Math.Round and SQL Server Round

Discussion in 'Microsoft VB .NET' started by Guest, Nov 29, 2004.

  1. Guest

    Guest Guest

    I'm trying to determine the best approach for rounding in an application I'm
    building. Unfortunately it appears as though SQL Server and VB.NET round in
    different ways.

    SQL Server

    select round(123.465,2)

    returns

    123.470

    Which I think is correct.

    VB.NET

    Math.Round(123.465, 2)

    returns

    123.46

    Through online help I have read that the VB.NET way of doing it is "called
    rounding to nearest, or banker's rounding."

    I guess my first question is what is correct (when determining Tax or Sale
    prices)?

    My next question is what is the best approach for standarizing? Can I make
    SQL Server act like VB.NET or VB.NET act like SQL Server?

    Are there additional functions either in SQL Server or VB.NET that I am
    missing?

    Also it appears as if the behavior is consistent throughout the VB.NET
    environment (formatcurrency and formatpercent).

    There are certain parts of the applicaiton where it makes sense for SQL
    Server to calculate some of the numbers and other where it makes sense for
    VB.NET to.

    Thanks
     
    Guest, Nov 29, 2004
    #1
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  2. Guest

    David Gugick Guest

    tmeister wrote:
    >
    > I guess my first question is what is correct (when determining Tax or
    > Sale prices)?
    >


    Your accountant / CFO should be able to tell you which is the correct
    accounting method. Why is this calculation being left to the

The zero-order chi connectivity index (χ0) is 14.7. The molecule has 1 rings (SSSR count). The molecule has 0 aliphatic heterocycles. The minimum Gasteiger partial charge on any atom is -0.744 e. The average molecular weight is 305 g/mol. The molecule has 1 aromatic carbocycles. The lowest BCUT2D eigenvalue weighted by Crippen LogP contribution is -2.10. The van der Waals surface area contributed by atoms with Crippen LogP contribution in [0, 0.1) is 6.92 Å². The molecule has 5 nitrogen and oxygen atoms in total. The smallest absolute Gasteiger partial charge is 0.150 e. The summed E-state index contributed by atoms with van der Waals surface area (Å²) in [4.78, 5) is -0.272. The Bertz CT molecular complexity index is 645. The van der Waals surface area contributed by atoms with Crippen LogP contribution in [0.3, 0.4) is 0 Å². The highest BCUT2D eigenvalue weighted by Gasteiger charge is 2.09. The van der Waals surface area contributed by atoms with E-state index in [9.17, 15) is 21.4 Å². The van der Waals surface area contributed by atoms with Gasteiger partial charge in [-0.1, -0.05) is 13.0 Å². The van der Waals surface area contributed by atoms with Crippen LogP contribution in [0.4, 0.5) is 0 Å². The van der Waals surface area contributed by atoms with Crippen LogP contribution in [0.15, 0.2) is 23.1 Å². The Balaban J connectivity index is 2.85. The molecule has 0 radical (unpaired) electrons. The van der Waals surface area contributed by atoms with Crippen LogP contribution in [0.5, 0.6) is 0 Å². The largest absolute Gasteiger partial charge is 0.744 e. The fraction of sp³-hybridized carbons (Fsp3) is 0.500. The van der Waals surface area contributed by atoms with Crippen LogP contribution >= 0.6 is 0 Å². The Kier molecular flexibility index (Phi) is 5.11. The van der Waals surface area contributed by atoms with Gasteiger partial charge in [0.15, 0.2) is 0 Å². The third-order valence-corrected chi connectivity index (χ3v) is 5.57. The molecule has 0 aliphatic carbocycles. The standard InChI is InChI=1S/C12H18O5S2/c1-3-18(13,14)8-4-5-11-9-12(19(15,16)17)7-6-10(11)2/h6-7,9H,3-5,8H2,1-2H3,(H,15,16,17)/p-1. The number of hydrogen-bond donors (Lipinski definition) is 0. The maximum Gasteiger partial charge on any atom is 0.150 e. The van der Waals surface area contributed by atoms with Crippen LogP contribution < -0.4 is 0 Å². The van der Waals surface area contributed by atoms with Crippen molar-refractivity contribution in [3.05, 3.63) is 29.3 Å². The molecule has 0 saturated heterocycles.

programmers? This is a financial matter, not a programming one.

    --
    David Gugick
    Imceda Software
    www.imceda.com
     
    David Gugick, Nov 29, 2004
    #2
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  3. Guest

    Guest Guest

    I realize this is an accountant question, but if I'm playing every role, it's
    now my decision. I can't imagine that this type of question is not addressed
    with almost every ecommerce site on the Internet. Once a decision is made, I
    will need to know how to implement the appropriate functionality either on
    SQL Server or insided VB.NET.

    Thanks

    "David Gugick" wrote:

    > tmeister wrote:
    > >
    > > I guess my first question is what is correct (when determining Tax or
    > > Sale prices)?
    > >

    >
    > Your accountant / CFO should be able to tell you which is the correct
    > accounting method. Why is this calculation being left to the
    > programmers? This is a financial matter, not a programming one.
    >
    > --
    > David Gugick
    > Imceda Software
    > www.imceda.com
    >
    >
     
    Guest, Nov 29, 2004
    #3
  4. "tmeister" <> wrote in message
    news:...
    > I'm trying to determine the best approach for rounding in an application

    I'm
    > building. Unfortunately it appears as though SQL Server and VB.NET round

    in
    > different ways.
    >
    > SQL Server
    > select round(123.465,2)
    > returns
    > 123.470


    > Which I think is correct.


    > VB.NET
    > Math.Round(123.465, 2)
    > returns
    > 123.46


    VB Rounds a 5 to the nearest EVEN number so:
    123.465 becomes 123.46 while 123.475 becomes 123.48 I personally consider
    this to be an incredibly inconsistent form of rounding and find that is
    causes numerous issues when programming. As far as I know only Microsoft
    rounds this way and it might only be VB.

    To Cause VB to round in a normal way take the int of +.5 so for the numbers
    above Int((Num*100)+.5))/100 Or if the Floor function takes an argument for
    the number of decimals Floor(Num+.005,2) I don't use VB much so I'm not
    sure about the Function Names.

    To Make SQL round the VB way is trickier, you need to determine whether the